The antidepressant-like properties of new compounds have been evaluated by an international in pre-clinical behavioral and pharmacological studies.
The study sets the stage for further exploration of new compounds that will help researchers to develop new treatments for depression; treatments with therapeutic outcomes that improve upon selective serotonin reuptake inhibitors (SSRIs), the most commonly prescribed antidepressants, which are ineffective in many patients.
The new compounds are analogues of decynium-22 (D-22), a compound that blocks transport of “mood controlling” chemicals, called neurotransmitters, into neurons. D-22 does so by blocking transporters distinct from those blocked by SSRIs.
The research was carried out by a large team co-led by Dr Benjamin Fraser and Dr Paul Callaghan at the Australian Nuclear Science and Technology Organisation (ANSTO), and Prof Lynette Daws of The University of Texas Health Science Center at San Antonio (UTHSCSA).
Importantly, pre-clinical research by Prof. Daws’ group showed that D-22 has potential as an “adjunct” treatment for depression. “Adjunct” means that when D-22 is co administered with an SSRI, the combination enhances extracellular serotonin levels through greater inhibition of serotonin clearance, and produces greater antidepressant-like effects, than that achieved with the SSRI alone.
The problem with D-22 is that it blocks transport of “mood controlling” chemicals via at least four different transporters.
“To understand the mechanisms by which D-22 augments the antidepressant effects of SSRIs we need compounds that are specific for each of these transporters” said Fraser.
The new analogues of D-22 were developed in the Radioisotopes and Radiotracer laboratories at ANSTO and then sent to Prof Daws at UTHSCSA, where they were evaluated for their antidepressant-like activity and binding profile to receptors than can mediate unwanted side effects.
“We found that some ANSTO compounds had interesting pharmacological profiles including less potent binding at receptors that mediate adverse side effects. Importantly, we also found that the same ANSTO compounds have potential as stand-alone therapeutics, without the need for also administering an SSRI”
Non-SERT Serotonin Uptake
At this stage, the exact mode of action of the compounds has not been fully characterized but the most likely explanation is inhibition of transport of neurotransmitters like serotonin. The international team is aiming to publish their next extensive study on how the compounds work very soon.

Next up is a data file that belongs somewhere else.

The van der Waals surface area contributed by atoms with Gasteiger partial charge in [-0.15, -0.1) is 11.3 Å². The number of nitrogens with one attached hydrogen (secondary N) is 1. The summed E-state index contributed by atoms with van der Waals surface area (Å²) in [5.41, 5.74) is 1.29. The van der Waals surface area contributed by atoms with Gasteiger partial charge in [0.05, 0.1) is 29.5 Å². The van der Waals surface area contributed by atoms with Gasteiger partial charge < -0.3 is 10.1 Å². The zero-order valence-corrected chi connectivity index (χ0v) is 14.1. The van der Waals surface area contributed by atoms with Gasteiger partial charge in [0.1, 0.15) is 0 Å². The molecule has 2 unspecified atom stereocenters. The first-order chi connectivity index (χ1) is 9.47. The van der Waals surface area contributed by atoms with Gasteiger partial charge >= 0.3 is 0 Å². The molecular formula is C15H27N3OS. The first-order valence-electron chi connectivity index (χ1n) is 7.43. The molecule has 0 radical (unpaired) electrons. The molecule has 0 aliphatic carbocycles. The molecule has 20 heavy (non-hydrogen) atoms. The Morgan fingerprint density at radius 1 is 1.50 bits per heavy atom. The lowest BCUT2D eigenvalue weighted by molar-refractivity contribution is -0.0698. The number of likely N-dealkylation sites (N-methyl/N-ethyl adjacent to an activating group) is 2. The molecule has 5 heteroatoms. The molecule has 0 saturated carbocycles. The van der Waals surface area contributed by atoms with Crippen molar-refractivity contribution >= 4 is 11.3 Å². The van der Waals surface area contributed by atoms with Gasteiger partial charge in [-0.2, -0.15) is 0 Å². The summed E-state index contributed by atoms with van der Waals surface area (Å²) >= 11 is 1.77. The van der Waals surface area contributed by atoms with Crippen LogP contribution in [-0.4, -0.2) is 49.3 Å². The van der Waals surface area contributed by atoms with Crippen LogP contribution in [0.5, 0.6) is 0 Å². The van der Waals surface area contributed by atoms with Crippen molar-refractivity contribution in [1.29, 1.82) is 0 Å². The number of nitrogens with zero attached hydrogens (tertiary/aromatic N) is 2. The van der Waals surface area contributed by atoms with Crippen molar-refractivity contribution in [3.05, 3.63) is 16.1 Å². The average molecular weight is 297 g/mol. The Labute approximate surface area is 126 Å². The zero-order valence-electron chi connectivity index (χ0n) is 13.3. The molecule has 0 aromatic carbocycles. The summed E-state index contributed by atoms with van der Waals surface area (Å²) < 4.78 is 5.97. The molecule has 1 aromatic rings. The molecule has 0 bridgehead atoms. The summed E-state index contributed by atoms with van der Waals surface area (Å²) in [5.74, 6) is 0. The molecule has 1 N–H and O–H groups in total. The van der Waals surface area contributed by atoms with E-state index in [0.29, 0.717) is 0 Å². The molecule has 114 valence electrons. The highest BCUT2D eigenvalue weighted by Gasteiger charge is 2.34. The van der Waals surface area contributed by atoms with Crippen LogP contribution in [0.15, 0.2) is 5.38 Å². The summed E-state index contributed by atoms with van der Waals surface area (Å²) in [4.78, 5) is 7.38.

Numerous underlying biochemical mechanisms are thought to contribute to depression and much research has focused on serotonin transporter (SERT). Prof. Daws’ research suggests that substantial uptake of serotonin by non-SERT transporters contributes to poor therapeutic outcomes following treatment with classic antidepressant medications.
“Not only have we potentially discovered an exciting, new treatment for depression, but the compounds are helping Prof. Daws unravel the underlying mechanisms that contribute to poor antidepressant efficacy and treatment of other related mood disorders through the use of nuclear science and technology,” said Fraser.
SSRIs, such as citalopram and fluoxetine, block SERT but do not work for everyone with depression, suggesting there is another mechanism depleting extracellular serotonin.
It is strongly suspected the ANSTO compounds inhibit this other mechanism, contributing to their antidepressant-like effects.
“Prescribing medication for patients suffering depression is a significant challenge, and picking the right treatment is often a guessing game. Our new compounds may not only help treat depression, but in the future we could develop a first-in-class tool to study these transporters in humans. This could help doctors tailor treatment for individuals, which would be an enormous benefit to patients as it can take months to conclude that an antidepressant is not working adequately,”
The study was supported by the National Institutes of Health and United States Department of Defense.
Top Image: Prof Lynette Daws UTHSCA